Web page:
The Culture of Property: Race, Class, and Housing Landscapes in Atlanta, 1880-1950

By Leeann Lands | Go to book overview

APPENDIX

Discerning Atlanta’s residential class and racial geography with an eye to street-level organization was the first task in this project. A variety of methods have been used by scholars to assess how groups segregate themselves or others residentially. The index of dissimilarity, for example, measures the extent to which groups inhabit different areas by assessing the fraction of one group that would have to change areas to achieve a distribution consistent with the population distribution city-or regionwide. Social scientists have developed other models, but the census block or tract usually is the smallest area of analysis.1 But as sociologist Rick Grannis has asserted, community relationships are more often based on street relationships, and racial segregation patterns specifically “reflect an attempt to separate races along the residential street network, not to keep them spatially distant.”2 Olivier Zunz has recognized the importance of neighborhood or block-level organization historically and built his analysis of industrializing Detroit around the street blocks and facing streets that constitute a citizen’s immediate environment. Although certainly more difficult and time consuming than studies that use census blocks and tracts, studies based on block and street-front sampling more effectively reflect residential clustering by race, ethnicity, class, and occupational type. Such detail is integral to establishing and detailing which factors become more or less important in neighborhood formation historically. Using blockfront sampling over time, for example, Zunz found that while Detroit’s neighborhoods initially formed loosely around ethnic identity, large-scale industrialization at the turn of the century made class a more apparent sorting factor after 1900.3 Since the 1980s, Geographic Information Systems (GIS) has helped ease the drudgery of such block-level, longitudinal investigations.4 But although GIS helps facilitate data analysis, historians are still often burdened with building databases of historical information or recreating historical maps.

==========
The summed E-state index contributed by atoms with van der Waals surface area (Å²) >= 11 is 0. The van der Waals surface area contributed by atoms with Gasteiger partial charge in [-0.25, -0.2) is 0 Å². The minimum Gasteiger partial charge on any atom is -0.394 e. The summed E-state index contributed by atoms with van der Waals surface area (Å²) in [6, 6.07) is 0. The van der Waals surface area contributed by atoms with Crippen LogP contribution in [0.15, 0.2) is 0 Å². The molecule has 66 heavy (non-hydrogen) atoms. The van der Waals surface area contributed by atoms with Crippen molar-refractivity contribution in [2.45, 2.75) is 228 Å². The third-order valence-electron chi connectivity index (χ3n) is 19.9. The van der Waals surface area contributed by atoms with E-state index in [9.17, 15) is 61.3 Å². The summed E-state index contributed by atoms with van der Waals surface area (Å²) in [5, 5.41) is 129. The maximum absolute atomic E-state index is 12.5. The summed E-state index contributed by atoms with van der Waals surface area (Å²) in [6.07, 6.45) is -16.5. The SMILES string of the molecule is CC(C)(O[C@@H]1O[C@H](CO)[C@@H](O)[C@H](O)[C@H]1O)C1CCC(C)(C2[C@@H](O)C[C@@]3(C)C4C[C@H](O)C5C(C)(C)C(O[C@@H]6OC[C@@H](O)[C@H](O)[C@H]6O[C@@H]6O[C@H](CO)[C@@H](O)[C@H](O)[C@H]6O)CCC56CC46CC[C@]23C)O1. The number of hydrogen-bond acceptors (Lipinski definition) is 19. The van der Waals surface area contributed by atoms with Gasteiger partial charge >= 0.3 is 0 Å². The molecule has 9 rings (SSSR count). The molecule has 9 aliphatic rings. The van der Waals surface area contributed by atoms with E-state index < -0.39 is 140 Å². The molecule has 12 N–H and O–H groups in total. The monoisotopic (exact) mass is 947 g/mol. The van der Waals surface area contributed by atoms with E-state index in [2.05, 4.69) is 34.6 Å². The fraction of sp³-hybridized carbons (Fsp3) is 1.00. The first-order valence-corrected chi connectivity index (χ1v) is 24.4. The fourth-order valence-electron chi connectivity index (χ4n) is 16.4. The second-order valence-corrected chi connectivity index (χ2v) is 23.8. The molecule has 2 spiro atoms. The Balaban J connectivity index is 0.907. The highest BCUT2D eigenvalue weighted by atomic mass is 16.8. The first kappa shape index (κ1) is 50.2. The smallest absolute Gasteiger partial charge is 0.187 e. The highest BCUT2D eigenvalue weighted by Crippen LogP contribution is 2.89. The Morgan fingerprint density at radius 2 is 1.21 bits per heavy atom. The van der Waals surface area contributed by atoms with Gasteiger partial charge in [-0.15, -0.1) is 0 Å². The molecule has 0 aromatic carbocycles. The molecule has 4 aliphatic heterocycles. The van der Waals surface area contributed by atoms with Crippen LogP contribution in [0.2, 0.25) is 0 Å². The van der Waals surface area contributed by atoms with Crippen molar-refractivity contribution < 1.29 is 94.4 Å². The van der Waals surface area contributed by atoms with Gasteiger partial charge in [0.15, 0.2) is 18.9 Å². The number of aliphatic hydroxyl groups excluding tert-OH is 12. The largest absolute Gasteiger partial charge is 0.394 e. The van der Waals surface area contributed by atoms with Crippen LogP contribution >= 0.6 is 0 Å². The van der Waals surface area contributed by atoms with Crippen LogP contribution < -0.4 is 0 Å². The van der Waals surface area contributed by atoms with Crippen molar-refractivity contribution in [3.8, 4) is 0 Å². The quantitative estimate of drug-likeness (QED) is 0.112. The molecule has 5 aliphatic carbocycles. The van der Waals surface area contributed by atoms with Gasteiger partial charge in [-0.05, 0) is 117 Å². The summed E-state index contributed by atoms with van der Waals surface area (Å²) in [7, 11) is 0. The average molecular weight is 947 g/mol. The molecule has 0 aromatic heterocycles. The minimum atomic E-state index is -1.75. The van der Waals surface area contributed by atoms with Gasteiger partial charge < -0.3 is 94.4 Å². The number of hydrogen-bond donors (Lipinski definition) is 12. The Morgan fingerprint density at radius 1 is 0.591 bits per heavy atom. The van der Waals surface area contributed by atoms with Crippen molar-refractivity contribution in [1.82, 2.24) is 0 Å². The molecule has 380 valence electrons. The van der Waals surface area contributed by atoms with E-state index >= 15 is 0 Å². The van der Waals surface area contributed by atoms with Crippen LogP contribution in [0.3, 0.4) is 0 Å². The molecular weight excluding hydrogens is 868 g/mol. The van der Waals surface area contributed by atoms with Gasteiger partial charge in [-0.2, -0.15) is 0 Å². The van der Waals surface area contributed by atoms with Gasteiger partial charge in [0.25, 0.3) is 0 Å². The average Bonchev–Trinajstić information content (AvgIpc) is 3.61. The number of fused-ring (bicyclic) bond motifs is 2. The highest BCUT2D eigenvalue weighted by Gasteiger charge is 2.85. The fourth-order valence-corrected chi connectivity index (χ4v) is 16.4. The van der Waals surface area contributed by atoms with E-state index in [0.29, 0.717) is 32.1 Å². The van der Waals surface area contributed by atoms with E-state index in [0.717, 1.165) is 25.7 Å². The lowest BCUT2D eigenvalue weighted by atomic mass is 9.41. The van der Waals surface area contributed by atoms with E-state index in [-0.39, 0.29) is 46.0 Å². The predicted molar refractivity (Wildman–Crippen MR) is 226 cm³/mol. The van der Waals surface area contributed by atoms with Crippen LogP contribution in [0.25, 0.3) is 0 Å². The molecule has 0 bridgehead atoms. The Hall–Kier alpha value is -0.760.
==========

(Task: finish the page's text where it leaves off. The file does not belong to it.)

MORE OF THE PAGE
I used a combination of methods to trace Atlanta’s changing human geography over the late 1800s and early 1900s. I used GIS to implement a block-level study of Atlanta from 1891 to 1919. Limitations to the data and changes in the city made any later block sampling too difficult, as I will discuss. Therefore, to discern Atlanta’s human and material geography in the late 1930s, I drew on the Housing: Analytical Maps (which is based on the U.S. Census block statistics) and the HOLC city survey. Finally, I used the National Historical GIS data and shapefiles to map racial patterns for 1950.5 Each tool has its own set of limitations. The GIS study is largely limited to data within the city limits, for example. The HOLC city survey provides information on suburban developments as well as the material environment, but does not contain block-level data. In the end, the combination of resources seemed the best route to unmasking Atlanta’s changing residential landscape in the early twentieth century.

The balance of this appendix will discuss the design and implementation of the block study from 1891 to 1919.

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